Lesson One: Spiritual Gifts

Once upon a time and for only about 8 long weeks, I was training to be a combat controller (I was medically disqualified because of my eyesight, but now I see God’s hand in that). Becoming a combat controller demands that all candidates be in world-class physical condition and one of the big philosophies ingrained in me early on is that you must focus on your weaknesses. If you’re a really great runner but you’re horrible at push-ups, then you need to double your training-efforts to get better at push-ups. If you can knock out pull-ups with no problem but you sink like a rock in the pool, then you need to spend extra time developing your form. It made a lot of sense, because all combat controllers need to be pretty evenly rounded when they’re out on missions.

Somehow, this mentality stuck with me for the rest of my military career and, even worse, as a Christian. While there is some merit to this approach, I think it’s significantly short-sighted when it comes to our spiritual gifts. This is the first lesson God has taught me in seminary. According to 1 Cor 12:7, “To each is given the manifestation of the Spirit for the common good.” (Another translation I just learned about, the J.B. Phillips New Testament, puts it like this: “Each man is given his gift by the Spirit that he may make the most of it.”) Later on, Paul develops this thought a little more specifically by saying that we’ve each been given very specific gifts for very specific reasons and that no one is a miniature body with all the gifts (1 Cor 12:18-20). This diversity is meant to cause unity and interdependence in the Church.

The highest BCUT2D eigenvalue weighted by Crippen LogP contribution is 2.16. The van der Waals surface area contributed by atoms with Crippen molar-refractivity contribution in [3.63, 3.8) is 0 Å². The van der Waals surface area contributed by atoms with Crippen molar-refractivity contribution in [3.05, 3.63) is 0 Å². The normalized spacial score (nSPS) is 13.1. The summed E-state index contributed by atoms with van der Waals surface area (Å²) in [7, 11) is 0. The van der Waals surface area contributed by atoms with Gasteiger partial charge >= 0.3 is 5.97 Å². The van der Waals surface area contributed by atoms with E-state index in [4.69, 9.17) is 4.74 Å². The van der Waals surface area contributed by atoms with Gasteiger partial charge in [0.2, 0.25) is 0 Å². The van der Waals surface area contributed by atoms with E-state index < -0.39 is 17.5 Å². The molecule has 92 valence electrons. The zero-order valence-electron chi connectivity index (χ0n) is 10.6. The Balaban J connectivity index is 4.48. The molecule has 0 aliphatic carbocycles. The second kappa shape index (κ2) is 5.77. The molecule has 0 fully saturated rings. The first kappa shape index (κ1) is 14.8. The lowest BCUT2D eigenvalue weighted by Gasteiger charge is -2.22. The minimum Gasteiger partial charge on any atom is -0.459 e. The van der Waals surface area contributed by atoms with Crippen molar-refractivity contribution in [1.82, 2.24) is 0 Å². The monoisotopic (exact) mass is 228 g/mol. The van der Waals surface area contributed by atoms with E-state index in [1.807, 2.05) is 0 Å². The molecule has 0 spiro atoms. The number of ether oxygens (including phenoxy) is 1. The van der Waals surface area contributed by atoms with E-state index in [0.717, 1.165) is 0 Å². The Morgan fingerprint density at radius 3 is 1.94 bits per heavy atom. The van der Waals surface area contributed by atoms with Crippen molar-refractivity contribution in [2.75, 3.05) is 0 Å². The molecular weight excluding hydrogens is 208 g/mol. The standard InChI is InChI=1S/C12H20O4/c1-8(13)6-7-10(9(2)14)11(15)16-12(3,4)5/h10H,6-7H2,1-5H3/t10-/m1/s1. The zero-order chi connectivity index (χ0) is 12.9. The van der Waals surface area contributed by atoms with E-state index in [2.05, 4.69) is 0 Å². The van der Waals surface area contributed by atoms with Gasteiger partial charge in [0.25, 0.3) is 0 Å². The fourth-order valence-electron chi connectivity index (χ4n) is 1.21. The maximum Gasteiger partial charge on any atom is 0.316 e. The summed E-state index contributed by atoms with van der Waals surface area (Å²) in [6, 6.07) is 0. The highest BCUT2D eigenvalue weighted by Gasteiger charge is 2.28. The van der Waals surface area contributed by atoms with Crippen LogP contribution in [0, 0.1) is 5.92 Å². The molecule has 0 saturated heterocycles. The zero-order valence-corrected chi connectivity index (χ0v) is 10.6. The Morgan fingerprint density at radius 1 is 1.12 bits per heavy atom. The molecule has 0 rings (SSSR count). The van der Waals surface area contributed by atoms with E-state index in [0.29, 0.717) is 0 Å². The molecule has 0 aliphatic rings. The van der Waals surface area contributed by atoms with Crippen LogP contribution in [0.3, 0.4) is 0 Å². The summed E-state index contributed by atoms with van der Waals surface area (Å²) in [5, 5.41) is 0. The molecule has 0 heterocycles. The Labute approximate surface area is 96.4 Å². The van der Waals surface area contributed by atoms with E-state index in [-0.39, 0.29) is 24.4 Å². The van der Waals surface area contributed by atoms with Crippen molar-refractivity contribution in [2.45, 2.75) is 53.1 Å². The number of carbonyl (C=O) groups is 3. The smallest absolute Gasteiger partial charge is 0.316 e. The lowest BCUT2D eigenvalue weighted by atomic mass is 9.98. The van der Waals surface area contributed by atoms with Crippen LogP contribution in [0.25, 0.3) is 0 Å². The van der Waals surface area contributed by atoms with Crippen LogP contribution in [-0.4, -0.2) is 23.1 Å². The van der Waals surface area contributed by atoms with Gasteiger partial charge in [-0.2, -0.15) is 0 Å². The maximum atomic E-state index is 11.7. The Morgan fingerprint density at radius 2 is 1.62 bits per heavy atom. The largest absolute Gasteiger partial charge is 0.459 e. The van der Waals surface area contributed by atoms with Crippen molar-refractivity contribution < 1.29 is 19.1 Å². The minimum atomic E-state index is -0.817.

Coming into seminary, I thought “I feel like God has given me a gift and a calling to teach, so I need to supplement that with classes about pastoring and shepherding.” I had imported the combat control mentality that I needed to be “balanced” or “well-rounded” into my calling. This really doesn’t make sense when you think about it. Paul agreed in 1 Cor 12:17 when he points out how ridiculous it would be for every member of the church to try to have the same spiritual gifts.

I’ve realized that, instead of trying to compensate for areas where God has not gifted me, I should be focusing on the areas where God has gifted me. Instead of trying to be a flashlight and shine over a wide area, I should be like a laser and focus on the central area where God has gifted me. In Maximizing Your Effectiveness: How to Discover and Develop Your Divine Design, Aubrey Malphurs says about spiritual gifts:

“God has sovereignly made us just the way we are–God is the Architect, the Master Designer, the Potter. Whether you are an ear or an eye, 1 Corinthians 12:18 teaches, “God has arranged the parts in the body, every one of them, just as he wanted them to be.” Therefore, there is no need to be upset with our place or function in the body of Christ. Instead, there is much satisfaction in knowing we are ministering in accordance with God’s design and purpose for our lives. The key is discovering which body part you are, then functioning according to that design.”